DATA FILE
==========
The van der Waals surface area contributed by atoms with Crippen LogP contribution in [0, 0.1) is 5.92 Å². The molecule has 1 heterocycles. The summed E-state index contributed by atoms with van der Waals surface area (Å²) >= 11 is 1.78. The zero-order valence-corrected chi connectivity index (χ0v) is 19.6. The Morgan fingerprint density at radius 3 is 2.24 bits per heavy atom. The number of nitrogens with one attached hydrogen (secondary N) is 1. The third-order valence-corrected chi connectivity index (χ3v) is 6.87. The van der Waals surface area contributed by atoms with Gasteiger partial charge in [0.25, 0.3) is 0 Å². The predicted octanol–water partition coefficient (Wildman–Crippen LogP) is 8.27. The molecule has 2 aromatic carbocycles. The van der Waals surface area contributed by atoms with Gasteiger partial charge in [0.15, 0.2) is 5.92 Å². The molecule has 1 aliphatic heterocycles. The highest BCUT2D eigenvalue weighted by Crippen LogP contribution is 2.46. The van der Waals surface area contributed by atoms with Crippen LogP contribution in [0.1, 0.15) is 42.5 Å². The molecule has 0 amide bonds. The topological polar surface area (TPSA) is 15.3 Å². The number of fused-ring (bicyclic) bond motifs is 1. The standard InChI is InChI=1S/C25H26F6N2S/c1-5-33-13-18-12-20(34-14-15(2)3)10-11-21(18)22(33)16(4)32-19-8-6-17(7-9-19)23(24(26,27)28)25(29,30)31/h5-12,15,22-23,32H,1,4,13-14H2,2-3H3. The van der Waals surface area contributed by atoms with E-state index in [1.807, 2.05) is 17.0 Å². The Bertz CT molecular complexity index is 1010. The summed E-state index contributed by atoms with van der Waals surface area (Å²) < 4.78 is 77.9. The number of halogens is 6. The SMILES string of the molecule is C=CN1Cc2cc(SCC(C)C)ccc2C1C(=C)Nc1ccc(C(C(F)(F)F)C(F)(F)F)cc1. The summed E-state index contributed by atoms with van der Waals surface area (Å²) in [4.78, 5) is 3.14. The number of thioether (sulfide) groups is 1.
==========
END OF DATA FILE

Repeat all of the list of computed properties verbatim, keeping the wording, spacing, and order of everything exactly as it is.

The van der Waals surface area contributed by atoms with Crippen LogP contribution in [0, 0.1) is 5.92 Å². The molecule has 1 heterocycles. The summed E-state index contributed by atoms with van der Waals surface area (Å²) >= 11 is 1.78. The zero-order valence-corrected chi connectivity index (χ0v) is 19.6. The Morgan fingerprint density at radius 3 is 2.24 bits per heavy atom. The number of nitrogens with one attached hydrogen (secondary N) is 1. The third-order valence-corrected chi connectivity index (χ3v) is 6.87. The van der Waals surface area contributed by atoms with Gasteiger partial charge in [0.25, 0.3) is 0 Å². The predicted octanol–water partition coefficient (Wildman–Crippen LogP) is 8.27. The molecule has 2 aromatic carbocycles. The van der Waals surface area contributed by atoms with Gasteiger partial charge in [0.15, 0.2) is 5.92 Å². The molecule has 1 aliphatic heterocycles. The highest BCUT2D eigenvalue weighted by Crippen LogP contribution is 2.46. The van der Waals surface area contributed by atoms with Crippen LogP contribution in [0.1, 0.15) is 42.5 Å². The molecule has 0 amide bonds. The topological polar surface area (TPSA) is 15.3 Å². The number of fused-ring (bicyclic) bond motifs is 1. The standard InChI is InChI=1S/C25H26F6N2S/c1-5-33-13-18-12-20(34-14-15(2)3)10-11-21(18)22(33)16(4)32-19-8-6-17(7-9-19)23(24(26,27)28)25(29,30)31/h5-12,15,22-23,32H,1,4,13-14H2,2-3H3. The van der Waals surface area contributed by atoms with E-state index in [1.807, 2.05) is 17.0 Å². The Bertz CT molecular complexity index is 1010. The summed E-state index contributed by atoms with van der Waals surface area (Å²) < 4.78 is 77.9. The number of halogens is 6. The SMILES string of the molecule is C=CN1Cc2cc(SCC(C)C)ccc2C1C(=C)Nc1ccc(C(C(F)(F)F)C(F)(F)F)cc1. The summed E-state index contributed by atoms with van der Waals surface area (Å²) in [4.78, 5) is 3.14. The number of thioether (sulfide) groups is 1.